Most births have a “plan” and mine was fairly simple: Give me the drugs and we’ll go from there.
What I never expected was my husband and I driving home from our first birthing class, imagining what lay ahead of us, and having my water suddenly break all over the passenger seat. I remember looking at him with an unspoken “holy sh*t,” neither of us grasping the parenting lesson we’d just been slapped with – we were not in charge anymore. We u-turned back to the hospital and a whirlwind two hours later I was lying in the OR – arms outstretched and a spinal numbing my lower half – while my first baby was cut out of me five weeks too early.
Fast-forward nearly five years and it’s the Friday before that same baby is off to kindergarten. A trip to her favorite park and school shoe shopping is on the docket for later, but right now I’m finishing up what the mom blogs would call my “self-care” (aka a morning yoga class). As I lay down in the savasana “resting” pose, I feel a little tug in my lower abdomen. It’s the familiar, yet still unnatural, pull of whatever is stitched together under my skin at my C-section scar adjusting as I stretch out my legs and lay my arms at my side, hands open. My eyes close as I sink into post-workout, mellow bliss. I can hear muffled giggles from the childcare room through the adjacent wall and recognize the sweet sound of my daughter’s among them.
Then, not one, but multiple tears start streaming down my cheeks. OMG! I’m supposed to be doing my self-care and stuff, not crying! Oh no, here come more. I do a quick mental calculation. Nope. My period is weeks away. What is bringing this on?
I’m trying to breathe through what I sense could become a full-blown bawl as we come out of the pose. I wipe my eyes on my sweatshirt as we namaste. I am probably a little too abrupt with another mom as she tries to strike up a conversation. I gather my crew. We start driving home, and the tears come again.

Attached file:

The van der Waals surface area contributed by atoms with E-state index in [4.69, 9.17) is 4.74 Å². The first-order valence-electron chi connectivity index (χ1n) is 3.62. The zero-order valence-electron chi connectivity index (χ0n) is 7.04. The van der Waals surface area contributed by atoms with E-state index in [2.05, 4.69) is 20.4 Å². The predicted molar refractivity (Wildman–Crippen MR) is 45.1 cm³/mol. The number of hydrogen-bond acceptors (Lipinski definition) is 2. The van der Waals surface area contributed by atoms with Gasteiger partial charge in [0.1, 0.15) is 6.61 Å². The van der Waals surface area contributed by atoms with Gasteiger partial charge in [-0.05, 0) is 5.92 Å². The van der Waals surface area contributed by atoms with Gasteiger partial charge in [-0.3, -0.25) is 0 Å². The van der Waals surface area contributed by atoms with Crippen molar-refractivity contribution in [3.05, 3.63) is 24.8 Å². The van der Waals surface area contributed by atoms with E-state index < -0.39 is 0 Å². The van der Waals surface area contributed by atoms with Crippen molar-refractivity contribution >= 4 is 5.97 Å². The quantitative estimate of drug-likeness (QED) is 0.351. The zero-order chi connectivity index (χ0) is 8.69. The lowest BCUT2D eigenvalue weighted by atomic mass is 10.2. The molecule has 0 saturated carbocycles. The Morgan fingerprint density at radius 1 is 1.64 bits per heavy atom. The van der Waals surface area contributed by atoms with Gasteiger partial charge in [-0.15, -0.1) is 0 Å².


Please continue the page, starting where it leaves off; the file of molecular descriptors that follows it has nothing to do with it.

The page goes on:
Memory transports me back to the OR and I’m in essentially the same savasana position: flat on my back, arms outstretched, hands open. I get only a brief glimpse of my brand new baby before she’s whisked away to the NICU, my husband with her.
There is beeping and shuffling and muffled conversation on the other side of the blue curtain. Suddenly I feel my chest tighten painfully and I think I might get sick. Am I having a heart attack? The anesthesiologist is the only person I can see so I call out to him, “my chest is so tight I feel like I might throw up.”
He looks down at me, not at all concerned, peeks over the curtain, and nonchalantly says back to me, “Don’t worry, they’re sewing up your uterus right now. There’s a direct line from your uterus to your heart.”
A call for crackers from the backseat snaps me out of the moment, but I’ve just made sense of my meltdown.
Babies grow into kids and get whisked off to school and farther and farther away from us.
But that direct line to our heart? It’s nice to be reminded that’s not going anywhere.